Editor's Note: I asked John Gulla, the Executive Director of the E.E. Ford Foundation to answer some questions about the Foundation's work specifically, and independent school philanthropy in general. I am grateful to him for his thoughtful responses. Rob Kennedy
JG: One does not have to read Thomas Piketty's Capital in the 21st Century, though I do strongly recommend it, to understand the challenges of late-stage capitalism and the concentration of wealth. Half of the world's wealth is now controlled by less than 1% of the population. Put another way, the wealth of the top 1% equals the wealth of the other 99%. Viewed slightly differently, fewer than 100 individuals own as much as the poorest half of the world's population. This is not the place for a discussion of how this has come about or the challenges it represents, but I think that the data provide a prima facie case for the increasing role of Private Foundations in the years ahead.
RK: What was Edward E. Ford hoping to accomplish by establishing his foundation?
JG: The current mission of the Foundation is to "strengthen and support independent secondary schools and to challenge and inspire them to leverage their unique talents, expertise and resources to advance teaching and learning throughout this country by supporting and disseminating best practice, by supporting efforts to develop and implement models of sustainability, and by encouraging collaboration with other institutions." While in the early years, the language of the mission was slightly different, the Foundation has always held that the grants would be made to schools for projects of their own design with an eye toward catalyzing improvement, by assisting schools to try something that they might not be able to pursue without our financial assistance, especially if the initiative might be experimental in nature and therefore subject to failure.
RK: Was there an event in Mr. Ford's life which encouraged him to want to help education in independent schools?
JG: From what I have come to understand, it was Mr. Ford's experience as a boarding student at Mercersburg Academy that was the inspiration for the Foundation. E.E. Ford certainly was a generous supporter of Mercersburg itself but, through conversations with the then Headmaster of Mercersburg, William Fowle, Mr. Ford and Mr. Fowle developed the model for what has become the Edward E. Ford Foundation.
RK: Why did Mr. Ford target K-8 schools?
JG: Just the reverse. Only schools with a 9-12 grade division are eligible. A school can come to the Foundation with a proposal if it is 9-12, 6-12 or PK-12 but schools without an Upper School division , that is K-6 or K-8 only schools, are ineligible. Grants must focus on the 9-12 grade division. (Schools can, and often do, use the matching funds to pursue their idea in the Middle School and Lower School if the proposal is something the school wants to implement in those divisions). I can't ask Mr. Ford, who died in 1963, and the record isn't as clear as it might be but I'm confident this restriction came about because Mr. Ford went to Mercersburg for 9th through 12th grades and the guidance he received in setting up the Foundation was from someone whose experience and orientation was primarily secondary schools. He also realized the Foundation, while generously endowed, could not address all important questions, even in the limited world of independent schools. Edward E. Ford believed deeply in the opportunities provided by independent schools, with their varied missions, different pedagogical approaches, contrasting cultures, and accountability, to families choosing to enroll their children and were worth supporting on a large scale.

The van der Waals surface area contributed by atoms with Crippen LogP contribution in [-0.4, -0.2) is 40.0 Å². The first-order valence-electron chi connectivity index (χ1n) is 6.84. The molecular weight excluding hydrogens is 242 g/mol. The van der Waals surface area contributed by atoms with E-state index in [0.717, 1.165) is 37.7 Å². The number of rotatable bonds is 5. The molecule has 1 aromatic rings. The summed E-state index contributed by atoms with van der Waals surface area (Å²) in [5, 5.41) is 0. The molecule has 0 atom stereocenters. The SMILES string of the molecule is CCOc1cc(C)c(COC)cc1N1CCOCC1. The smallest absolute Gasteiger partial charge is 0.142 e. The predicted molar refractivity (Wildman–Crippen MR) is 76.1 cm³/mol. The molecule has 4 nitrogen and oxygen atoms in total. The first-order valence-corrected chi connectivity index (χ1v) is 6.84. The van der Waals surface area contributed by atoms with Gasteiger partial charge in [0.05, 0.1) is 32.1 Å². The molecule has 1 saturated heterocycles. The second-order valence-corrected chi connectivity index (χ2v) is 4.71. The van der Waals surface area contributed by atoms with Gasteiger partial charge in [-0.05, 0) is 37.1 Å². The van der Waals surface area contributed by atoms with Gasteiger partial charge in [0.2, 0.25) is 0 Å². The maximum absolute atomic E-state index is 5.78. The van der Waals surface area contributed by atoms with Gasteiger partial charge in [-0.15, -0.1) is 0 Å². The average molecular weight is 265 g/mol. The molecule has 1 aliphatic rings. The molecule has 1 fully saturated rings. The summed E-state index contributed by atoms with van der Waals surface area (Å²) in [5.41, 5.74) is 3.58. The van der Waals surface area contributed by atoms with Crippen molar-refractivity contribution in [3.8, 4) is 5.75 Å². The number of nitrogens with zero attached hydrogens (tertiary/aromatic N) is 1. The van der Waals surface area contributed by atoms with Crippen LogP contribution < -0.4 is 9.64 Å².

RK: What advice can you give a person of means with respect to setting up a foundation benefiting private education in the 21st century? Why would they want to do something like that?
JG: There are many, many reasons I could give, but it really depends on the passion of the philanthropist. For example, I think independent schools are often misunderstood by the general American public, or at least imperfectly understood. Almost everyone thinks of independent schools as bastions of enormous privilege, and they ARE, but they are also effective engines of social mobility.
Let me sketch out a thought experiment with you. I would love to have a school, or a coalition of schools, come to the Foundation to ask us for support in gathering the data to determine if my hypothesis is correct. Follow this multi-step outline of the issue. Independent schools graduate about 1% of the seniors who subsequently enroll in 4-year colleges and universities. (These numbers are approximate but my argument holds even if the numbers are slightly different.) Now take the 50 or 100 most selective colleges and universities as reported by their own data. Examine their entering class of matriculates. Would you expect only 1% of those students to be from independent schools? No. What percentage is it? I don't know but I'd like to know. Let's call it 30%, an educated and reasonably informed guess. So maybe 30 times as many independent school graduates enroll in the most selective colleges and universities than their percentage representation in the four-year college/university going population might suggest.